Everyone’s Dunking on the Most Uncomfortable Part of ‘Wonder Woman 1984’ After Third Movie Shake-Up
The last few days have been a turbulent time for the third Wonder Woman movie. After directing Gal Gadot in the first two films, a series of rumors and leaks resulted in the news that Patty Jenkins is not moving forward with the third film. Between this news and the strange Instagram post from Gadot (which has already been edited), there may not even be a third movie.
The speculation as to why Jenkins left the sequel was all over the place. Maybe it was the poor box office returns for WW84 (despite it being released during a freaking global pandemic), maybe it was the unfair standards placed on women directors (who aren’t allowed to fail), or—the newest concern—this is part of the larger trend of David Zaslav canceling things that aren’t white and male (unless it’s reality TV). While Peter Safran and James Gunn are the new heads of DC Entertainment, Zaslav reportedly has the final say. The Jenkins exit is more likely due to a combination of all of the above. Despite this, many are pointing to one of the most controversial parts of Wonder Woman 1984 to explain the shake-up.
Diana Misses Trevor 2: Electric Boogaloo
WW84 had several problematic themes and scenes. From every scene set in a yellow-tinted Egypt (cue woman off-screen singing the Hijaz scale) to the poor character development of Dr. Barbara Minerva/Cheetah, played by Kristen Wiig. However, one of the most universally condemned moments was the scene in which Wonder Woman sexually assaults a man and plays it off as a romance. It didn’t help that Jenkins doubled down on her decision when faced with criticism. A key element of this plot point existing to begin with is the fact that they insisted on bringing Steve Trevor back, despite his character dying in the first film.
I promise there are more exciting things about Wonder Woman than who she’s in love with, but the live-action movies with Gadot would tell you otherwise. This bizarre and very harmful storytelling decision led to people making up lies and joking that Jenkins’ departure was due to her insistence that they find a way to bring Steve Trevor back in WW84, no matter how outlandish this would make the story. These lies were easily debunkable and often followed up with a version of the “when I purposefully spread misinformation over the internet” meme.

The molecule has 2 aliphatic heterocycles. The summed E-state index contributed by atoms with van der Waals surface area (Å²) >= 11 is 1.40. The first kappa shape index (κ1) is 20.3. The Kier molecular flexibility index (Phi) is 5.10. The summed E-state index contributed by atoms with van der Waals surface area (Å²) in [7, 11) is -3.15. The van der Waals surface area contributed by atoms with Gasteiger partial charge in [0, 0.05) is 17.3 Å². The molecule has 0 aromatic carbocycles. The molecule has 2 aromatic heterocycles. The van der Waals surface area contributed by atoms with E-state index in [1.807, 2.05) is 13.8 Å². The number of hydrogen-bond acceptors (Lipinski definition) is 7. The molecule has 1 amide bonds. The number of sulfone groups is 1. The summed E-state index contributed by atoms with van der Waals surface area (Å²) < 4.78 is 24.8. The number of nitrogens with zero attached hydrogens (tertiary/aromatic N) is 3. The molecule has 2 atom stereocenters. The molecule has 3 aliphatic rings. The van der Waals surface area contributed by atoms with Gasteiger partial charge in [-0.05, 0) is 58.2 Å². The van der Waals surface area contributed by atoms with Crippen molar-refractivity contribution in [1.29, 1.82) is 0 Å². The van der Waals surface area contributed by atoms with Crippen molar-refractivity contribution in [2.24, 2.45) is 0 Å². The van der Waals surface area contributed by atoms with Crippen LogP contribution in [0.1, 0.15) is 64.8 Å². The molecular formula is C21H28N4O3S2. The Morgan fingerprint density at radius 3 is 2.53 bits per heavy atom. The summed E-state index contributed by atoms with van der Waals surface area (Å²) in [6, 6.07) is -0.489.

However, these were still funny because legacy character stories often have soap opera/telenovela-style plots where people return from the dead. Sprinkle in the mess of WW84, and Jenkins didn’t stand a chance. Those who didn’t want to make up a full story could pretend or imagine that Jenkins’ departure had to do with a version of the script bringing Trevor back again.
In response to an open letter in which Jenkins dismissed many of the rumors, Gunn replied, “I can attest that all of Peter [Safran] and my interactions with you were only pleasant and professional.” So, the genuine accusations of Jenkins being a diva and walking away from Wonder Woman 3 in some sort of dramatic way are as sexist as they sound on paper. To be fair, they were already teetering on that, and it didn’t take a peer of a different gender to make that clear.
(featured image: Warner Bros.)
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